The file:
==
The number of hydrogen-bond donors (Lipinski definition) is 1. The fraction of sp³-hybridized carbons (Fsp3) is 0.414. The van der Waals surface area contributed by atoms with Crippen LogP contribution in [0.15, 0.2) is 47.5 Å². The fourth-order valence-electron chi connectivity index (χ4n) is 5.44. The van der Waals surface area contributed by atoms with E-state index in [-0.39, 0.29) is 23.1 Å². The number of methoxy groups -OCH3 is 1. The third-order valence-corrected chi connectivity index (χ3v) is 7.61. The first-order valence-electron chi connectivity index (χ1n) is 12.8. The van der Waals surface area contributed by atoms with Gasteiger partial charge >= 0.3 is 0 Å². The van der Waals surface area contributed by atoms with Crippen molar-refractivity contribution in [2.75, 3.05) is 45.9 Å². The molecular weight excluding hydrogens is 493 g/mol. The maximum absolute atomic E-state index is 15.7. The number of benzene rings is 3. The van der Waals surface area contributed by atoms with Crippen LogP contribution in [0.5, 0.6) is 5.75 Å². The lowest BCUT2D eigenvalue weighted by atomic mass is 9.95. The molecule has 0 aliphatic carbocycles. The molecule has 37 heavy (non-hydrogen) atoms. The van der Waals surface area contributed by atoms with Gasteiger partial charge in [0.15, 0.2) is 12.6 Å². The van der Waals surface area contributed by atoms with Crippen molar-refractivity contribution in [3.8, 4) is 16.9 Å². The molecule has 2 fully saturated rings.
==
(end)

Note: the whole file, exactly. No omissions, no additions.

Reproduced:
The number of hydrogen-bond donors (Lipinski definition) is 1. The fraction of sp³-hybridized carbons (Fsp3) is 0.414. The van der Waals surface area contributed by atoms with Crippen LogP contribution in [0.15, 0.2) is 47.5 Å². The fourth-order valence-electron chi connectivity index (χ4n) is 5.44. The van der Waals surface area contributed by atoms with E-state index in [-0.39, 0.29) is 23.1 Å². The number of methoxy groups -OCH3 is 1. The third-order valence-corrected chi connectivity index (χ3v) is 7.61. The first-order valence-electron chi connectivity index (χ1n) is 12.8. The van der Waals surface area contributed by atoms with Gasteiger partial charge >= 0.3 is 0 Å². The van der Waals surface area contributed by atoms with Crippen molar-refractivity contribution in [2.75, 3.05) is 45.9 Å². The molecular weight excluding hydrogens is 493 g/mol. The maximum absolute atomic E-state index is 15.7. The number of benzene rings is 3. The van der Waals surface area contributed by atoms with Crippen LogP contribution in [0.5, 0.6) is 5.75 Å². The lowest BCUT2D eigenvalue weighted by atomic mass is 9.95. The molecule has 0 aliphatic carbocycles. The molecule has 37 heavy (non-hydrogen) atoms. The van der Waals surface area contributed by atoms with Gasteiger partial charge in [0.15, 0.2) is 12.6 Å². The van der Waals surface area contributed by atoms with Crippen molar-refractivity contribution in [3.8, 4) is 16.9 Å². The molecule has 2 fully saturated rings.